How to improve couriers routing by 3.7 times. AI can help.
Part 1. The Challenge
GIS (geographic information system) services have always been essential for strategic planning.
With the increasing share of remote work and the growth of delivery services, the task of coordinating couriers has become critical.
In services like Uber optimal logistics is one of the most important components for success.
In April 2020, a large Moscow company had the urgent task of delivering electronic devices with certain software to thousands of citizens.
The number of citizens who required the device delivered was growing day by day, and the number of couriers were not at all permanent with about 20 volunteers.
The task of routing their movements around the city at some point became absolutely crucial.
At the same time, there was clearly no time to develop any sophisticated system.
In general, the organisation of the client’s processes was rather poor and sometimes even chaotic.
Part 2. The Solution
As primary data we had the delivery addresses, the number of couriers assigned for the upcoming day and the information about their delivery way — by car or by foot.
As a result, we had to give optimal clusters of two types: for cars and for couriers on foot according to their number.
The task was solved in several stages.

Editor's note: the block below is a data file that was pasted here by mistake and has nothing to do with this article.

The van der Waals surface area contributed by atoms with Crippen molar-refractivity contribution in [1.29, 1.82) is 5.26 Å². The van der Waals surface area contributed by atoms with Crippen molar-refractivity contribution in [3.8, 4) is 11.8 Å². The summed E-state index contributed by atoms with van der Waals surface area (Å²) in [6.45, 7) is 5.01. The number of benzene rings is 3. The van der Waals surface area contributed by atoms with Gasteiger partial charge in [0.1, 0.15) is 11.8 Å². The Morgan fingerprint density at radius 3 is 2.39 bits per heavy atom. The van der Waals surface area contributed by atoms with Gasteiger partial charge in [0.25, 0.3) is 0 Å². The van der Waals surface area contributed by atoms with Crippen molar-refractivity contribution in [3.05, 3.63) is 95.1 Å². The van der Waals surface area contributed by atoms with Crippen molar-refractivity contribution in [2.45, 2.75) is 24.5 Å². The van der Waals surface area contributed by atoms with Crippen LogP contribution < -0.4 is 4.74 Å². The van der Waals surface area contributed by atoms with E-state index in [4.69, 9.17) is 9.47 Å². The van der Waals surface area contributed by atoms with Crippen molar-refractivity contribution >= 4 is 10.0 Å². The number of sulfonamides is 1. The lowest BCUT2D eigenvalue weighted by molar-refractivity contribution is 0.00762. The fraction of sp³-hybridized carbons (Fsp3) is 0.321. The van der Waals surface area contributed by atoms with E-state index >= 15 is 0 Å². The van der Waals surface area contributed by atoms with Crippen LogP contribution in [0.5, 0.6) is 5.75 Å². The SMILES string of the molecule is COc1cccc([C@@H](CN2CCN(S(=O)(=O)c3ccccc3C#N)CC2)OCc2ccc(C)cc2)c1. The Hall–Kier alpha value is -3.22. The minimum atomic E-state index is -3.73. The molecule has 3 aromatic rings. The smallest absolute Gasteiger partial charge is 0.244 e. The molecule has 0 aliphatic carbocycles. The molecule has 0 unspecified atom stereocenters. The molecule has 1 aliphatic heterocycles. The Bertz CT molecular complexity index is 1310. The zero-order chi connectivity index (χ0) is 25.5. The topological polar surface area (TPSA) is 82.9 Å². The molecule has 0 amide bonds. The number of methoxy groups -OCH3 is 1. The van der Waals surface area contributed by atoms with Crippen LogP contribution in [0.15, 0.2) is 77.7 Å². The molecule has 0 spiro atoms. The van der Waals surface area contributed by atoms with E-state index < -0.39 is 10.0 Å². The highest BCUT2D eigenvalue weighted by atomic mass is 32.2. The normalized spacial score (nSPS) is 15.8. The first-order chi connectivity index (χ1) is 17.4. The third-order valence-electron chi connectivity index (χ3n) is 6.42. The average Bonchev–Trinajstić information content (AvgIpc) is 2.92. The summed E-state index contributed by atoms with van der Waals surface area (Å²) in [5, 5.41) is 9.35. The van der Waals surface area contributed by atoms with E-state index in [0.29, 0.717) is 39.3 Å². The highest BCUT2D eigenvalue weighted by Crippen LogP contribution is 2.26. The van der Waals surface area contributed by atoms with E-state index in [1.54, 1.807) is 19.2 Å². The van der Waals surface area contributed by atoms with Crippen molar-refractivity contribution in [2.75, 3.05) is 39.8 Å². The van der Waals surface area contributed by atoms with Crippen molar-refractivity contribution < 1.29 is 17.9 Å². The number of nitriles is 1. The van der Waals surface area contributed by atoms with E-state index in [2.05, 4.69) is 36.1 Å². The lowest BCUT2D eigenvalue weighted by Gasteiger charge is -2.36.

First, we converted the addresses into geo-coordinates.
Then addresses were filtered out to find those included by mistake — not related to Moscow.
Then, using the machine learning algorithm, the points were combined into no more than 40 groups, so that the distance between the points in each group was the shortest.
These groups were then combined together or re-formed based on the number of couriers and quantity of cars available. Severely scattered points that were marked with a separate cluster were attached to the closest group to them. Clusters scattered around were assigned to drivers, local clusters went to couriers on foot.
After all this, there were still certain problems if, for example, the points are close by but across the river with no bridge nearby. Since we were pressed with time, this was not the target problem we had to solve.
Practice showed there were less than 1% of such cases of the total number and this was an acceptable exception.
After forming the cluster, we were supposed to build routing within the cluster.
The simplest solution was to arrange the points according to decreasing longitude if the cluster was more horizontal and latitude if vertical. Despite this solution might be considered pretty much basic or even primitive, the comparison showed that the delivery speed was not particularly different from the speed if complex routing services were applied.
However, we didn’t take traffic jams into account as the planning had to be done right before the delivery day and the calculations would be inaccurate. Also, the traffic jams were not considerable within the area.
Part 3. The result.
As a result, we managed to increase the number of addresses the couriers were able to attend in a day by 3.7 times.
The report was generated within half an hour in automatic mode (in contrast to manual compilation of non-optimised lists which took several hours).
We will describe other geo-analytics tasks we solved in Moscow this year in the next articles!